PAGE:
Wow. Our experiment is off to a great start—let's see if we can finish it off sooner than expected.
If you've been reading this blog regularly, you already know the basics about peak oil:
Over at Wonkblog, Brad Plumer interviews energy analyst Chris Nelder about peak oil, and Nelder has this to say about unconventional oil:
BP: So what we're seeing is that the world can no longer increase its production of "easy" oil — many of those older fields are stagnant or declining. Instead, we're spending a lot of money to eke out additional production from hard, expensive sources like Alberta's tar sands or tight oil in North Dakota.
CN: Right, and that's entirely consistent with peak oil predictions, which said that extraction would plateau, that the decline in conventional oil fields would have to be made up by expensive unconventional oil. Right now, we're struggling to keep up with declines in mature oil fields — and that pace of decline is accelerating.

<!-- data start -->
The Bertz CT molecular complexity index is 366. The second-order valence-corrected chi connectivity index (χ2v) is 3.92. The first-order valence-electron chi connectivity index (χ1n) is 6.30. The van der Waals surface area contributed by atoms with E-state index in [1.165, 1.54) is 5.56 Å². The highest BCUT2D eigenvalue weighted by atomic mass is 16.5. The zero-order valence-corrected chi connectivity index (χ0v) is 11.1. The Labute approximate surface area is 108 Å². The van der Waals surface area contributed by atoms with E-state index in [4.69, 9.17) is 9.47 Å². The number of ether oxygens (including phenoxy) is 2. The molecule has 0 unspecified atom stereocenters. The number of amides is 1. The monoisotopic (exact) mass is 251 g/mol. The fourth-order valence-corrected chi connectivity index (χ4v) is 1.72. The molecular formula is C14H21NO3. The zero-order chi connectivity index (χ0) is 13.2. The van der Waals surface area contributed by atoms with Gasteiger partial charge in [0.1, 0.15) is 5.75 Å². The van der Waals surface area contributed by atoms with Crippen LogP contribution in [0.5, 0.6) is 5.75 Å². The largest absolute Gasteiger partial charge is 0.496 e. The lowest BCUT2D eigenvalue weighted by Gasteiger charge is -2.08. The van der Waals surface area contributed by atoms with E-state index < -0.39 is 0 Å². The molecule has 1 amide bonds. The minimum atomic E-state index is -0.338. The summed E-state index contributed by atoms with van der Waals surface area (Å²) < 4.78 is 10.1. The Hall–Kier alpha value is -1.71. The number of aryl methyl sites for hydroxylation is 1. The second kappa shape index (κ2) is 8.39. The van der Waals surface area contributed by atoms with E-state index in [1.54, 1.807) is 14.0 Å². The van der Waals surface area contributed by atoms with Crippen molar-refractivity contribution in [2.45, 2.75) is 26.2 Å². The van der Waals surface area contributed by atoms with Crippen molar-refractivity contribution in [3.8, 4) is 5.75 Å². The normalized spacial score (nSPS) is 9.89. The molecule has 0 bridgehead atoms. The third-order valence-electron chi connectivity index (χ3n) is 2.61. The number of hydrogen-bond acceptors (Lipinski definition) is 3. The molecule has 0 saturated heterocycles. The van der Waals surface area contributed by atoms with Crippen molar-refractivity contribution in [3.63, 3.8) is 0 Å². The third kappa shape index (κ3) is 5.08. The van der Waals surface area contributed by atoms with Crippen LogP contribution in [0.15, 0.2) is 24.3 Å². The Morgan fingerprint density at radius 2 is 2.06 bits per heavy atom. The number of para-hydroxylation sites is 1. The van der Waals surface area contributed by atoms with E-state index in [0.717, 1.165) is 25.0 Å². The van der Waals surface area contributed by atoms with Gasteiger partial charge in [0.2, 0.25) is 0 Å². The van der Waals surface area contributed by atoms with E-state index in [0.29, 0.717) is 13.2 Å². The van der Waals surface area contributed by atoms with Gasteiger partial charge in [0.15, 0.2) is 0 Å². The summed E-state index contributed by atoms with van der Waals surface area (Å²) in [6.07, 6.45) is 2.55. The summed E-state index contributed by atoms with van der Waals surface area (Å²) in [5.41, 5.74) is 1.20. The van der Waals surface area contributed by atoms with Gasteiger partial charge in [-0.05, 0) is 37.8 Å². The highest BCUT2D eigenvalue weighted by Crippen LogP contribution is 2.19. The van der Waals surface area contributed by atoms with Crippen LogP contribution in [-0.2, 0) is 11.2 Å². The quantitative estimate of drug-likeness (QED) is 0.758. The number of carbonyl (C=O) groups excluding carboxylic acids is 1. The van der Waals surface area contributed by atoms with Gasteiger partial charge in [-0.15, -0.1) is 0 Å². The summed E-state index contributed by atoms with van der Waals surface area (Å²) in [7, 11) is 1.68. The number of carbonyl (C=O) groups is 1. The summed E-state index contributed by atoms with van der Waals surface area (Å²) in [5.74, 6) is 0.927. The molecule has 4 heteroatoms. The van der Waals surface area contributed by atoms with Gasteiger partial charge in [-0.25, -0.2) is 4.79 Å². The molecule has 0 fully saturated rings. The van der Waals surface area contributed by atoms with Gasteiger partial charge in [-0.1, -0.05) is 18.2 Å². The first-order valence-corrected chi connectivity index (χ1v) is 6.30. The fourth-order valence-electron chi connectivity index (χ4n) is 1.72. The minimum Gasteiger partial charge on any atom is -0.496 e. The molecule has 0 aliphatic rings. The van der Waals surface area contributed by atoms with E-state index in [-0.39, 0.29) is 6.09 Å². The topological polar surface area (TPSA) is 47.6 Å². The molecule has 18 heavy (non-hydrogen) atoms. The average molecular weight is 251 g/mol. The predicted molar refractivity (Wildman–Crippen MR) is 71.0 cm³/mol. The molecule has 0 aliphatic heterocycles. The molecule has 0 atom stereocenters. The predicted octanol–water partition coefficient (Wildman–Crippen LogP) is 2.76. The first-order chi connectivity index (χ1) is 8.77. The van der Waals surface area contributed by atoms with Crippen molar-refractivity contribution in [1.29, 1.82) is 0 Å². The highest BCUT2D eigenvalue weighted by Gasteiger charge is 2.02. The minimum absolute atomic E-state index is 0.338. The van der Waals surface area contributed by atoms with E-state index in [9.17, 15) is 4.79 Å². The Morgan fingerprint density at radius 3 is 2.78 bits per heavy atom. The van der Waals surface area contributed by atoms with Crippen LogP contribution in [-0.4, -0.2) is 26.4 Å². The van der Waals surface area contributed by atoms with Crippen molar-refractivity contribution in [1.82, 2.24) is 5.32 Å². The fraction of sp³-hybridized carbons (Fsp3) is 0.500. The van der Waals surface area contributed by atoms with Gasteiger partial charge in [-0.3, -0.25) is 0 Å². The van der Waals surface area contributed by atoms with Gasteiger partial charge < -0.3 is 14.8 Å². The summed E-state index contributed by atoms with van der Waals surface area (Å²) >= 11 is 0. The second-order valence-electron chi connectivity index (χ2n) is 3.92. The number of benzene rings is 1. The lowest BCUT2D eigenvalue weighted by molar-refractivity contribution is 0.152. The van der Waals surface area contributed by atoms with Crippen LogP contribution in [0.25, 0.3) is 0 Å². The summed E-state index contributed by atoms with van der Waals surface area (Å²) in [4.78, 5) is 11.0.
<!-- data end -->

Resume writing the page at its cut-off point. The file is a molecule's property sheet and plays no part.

Mature OPEC fields are now declining at 5 to 6 percent per year, and non-OPEC fields are declining at 8 to 9 percent per year. Unconventional oil can't compensate for that decline rate for very long.
Even all the growth in U.S. tight oil from fracking, which has produced about 1 million barrels per day, hasn't been enough to overcome declines elsewhere outside of OPEC. Non-OPEC oil has been on a bumpy plateau since 2004.
There's more oil out there. But it's hard to find; expensive to extract; declines quickly; and is usually disappointing in volume (Nelder: "Anticipated production growth for tar sands has consistently failed to meet expectations, year after year after year. Ten years ago, tar sands production today was expected to be twice what it actually is."). We may or may not be quite at peak oil yet, but we're either there already or else very, very close. And either way, production costs of unconventional oil make it unlikely that oil will ever get much below $100 per barrel again. This makes it a significant restraint on global economic growth, and unless and until we make a huge switch to renewable energy, this will continue permanently. Any time you see a medium or long-term forecast of global growth that doesn't mention oil constraints, you should probably take it with a big grain of salt.